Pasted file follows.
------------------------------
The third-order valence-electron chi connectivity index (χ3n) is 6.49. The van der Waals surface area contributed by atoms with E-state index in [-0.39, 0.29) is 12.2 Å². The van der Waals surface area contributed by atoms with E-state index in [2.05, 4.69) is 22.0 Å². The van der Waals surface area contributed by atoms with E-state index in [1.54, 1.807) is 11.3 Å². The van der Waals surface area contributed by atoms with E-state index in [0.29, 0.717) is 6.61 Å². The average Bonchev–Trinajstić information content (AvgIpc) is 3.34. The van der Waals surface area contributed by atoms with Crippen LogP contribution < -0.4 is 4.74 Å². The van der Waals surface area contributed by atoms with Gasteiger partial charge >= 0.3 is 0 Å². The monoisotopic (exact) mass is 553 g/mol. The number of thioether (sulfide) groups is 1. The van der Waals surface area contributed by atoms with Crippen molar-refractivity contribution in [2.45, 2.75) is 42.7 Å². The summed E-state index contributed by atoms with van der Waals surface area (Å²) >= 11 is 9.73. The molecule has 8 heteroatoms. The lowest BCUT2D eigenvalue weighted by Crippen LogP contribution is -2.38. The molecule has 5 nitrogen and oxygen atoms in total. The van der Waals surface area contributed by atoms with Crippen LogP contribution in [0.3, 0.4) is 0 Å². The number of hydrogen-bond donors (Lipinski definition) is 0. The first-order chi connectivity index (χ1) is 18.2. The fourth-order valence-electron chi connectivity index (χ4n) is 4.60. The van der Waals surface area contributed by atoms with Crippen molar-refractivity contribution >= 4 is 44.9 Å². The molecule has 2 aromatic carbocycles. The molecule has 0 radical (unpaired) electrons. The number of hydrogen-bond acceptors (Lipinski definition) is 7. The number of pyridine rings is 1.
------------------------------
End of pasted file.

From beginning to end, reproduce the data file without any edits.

The third-order valence-electron chi connectivity index (χ3n) is 6.49. The van der Waals surface area contributed by atoms with E-state index in [-0.39, 0.29) is 12.2 Å². The van der Waals surface area contributed by atoms with E-state index in [2.05, 4.69) is 22.0 Å². The van der Waals surface area contributed by atoms with E-state index in [1.54, 1.807) is 11.3 Å². The van der Waals surface area contributed by atoms with E-state index in [0.29, 0.717) is 6.61 Å². The average Bonchev–Trinajstić information content (AvgIpc) is 3.34. The van der Waals surface area contributed by atoms with Crippen LogP contribution < -0.4 is 4.74 Å². The van der Waals surface area contributed by atoms with Gasteiger partial charge >= 0.3 is 0 Å². The monoisotopic (exact) mass is 553 g/mol. The number of thioether (sulfide) groups is 1. The van der Waals surface area contributed by atoms with Crippen molar-refractivity contribution in [2.45, 2.75) is 42.7 Å². The summed E-state index contributed by atoms with van der Waals surface area (Å²) >= 11 is 9.73. The molecule has 8 heteroatoms. The lowest BCUT2D eigenvalue weighted by Crippen LogP contribution is -2.38. The molecule has 5 nitrogen and oxygen atoms in total. The van der Waals surface area contributed by atoms with Crippen LogP contribution in [0.3, 0.4) is 0 Å². The number of hydrogen-bond donors (Lipinski definition) is 0. The first-order chi connectivity index (χ1) is 18.2. The fourth-order valence-electron chi connectivity index (χ4n) is 4.60. The van der Waals surface area contributed by atoms with Crippen molar-refractivity contribution >= 4 is 44.9 Å². The molecule has 2 aromatic carbocycles. The molecule has 0 radical (unpaired) electrons. The number of hydrogen-bond acceptors (Lipinski definition) is 7. The number of pyridine rings is 1.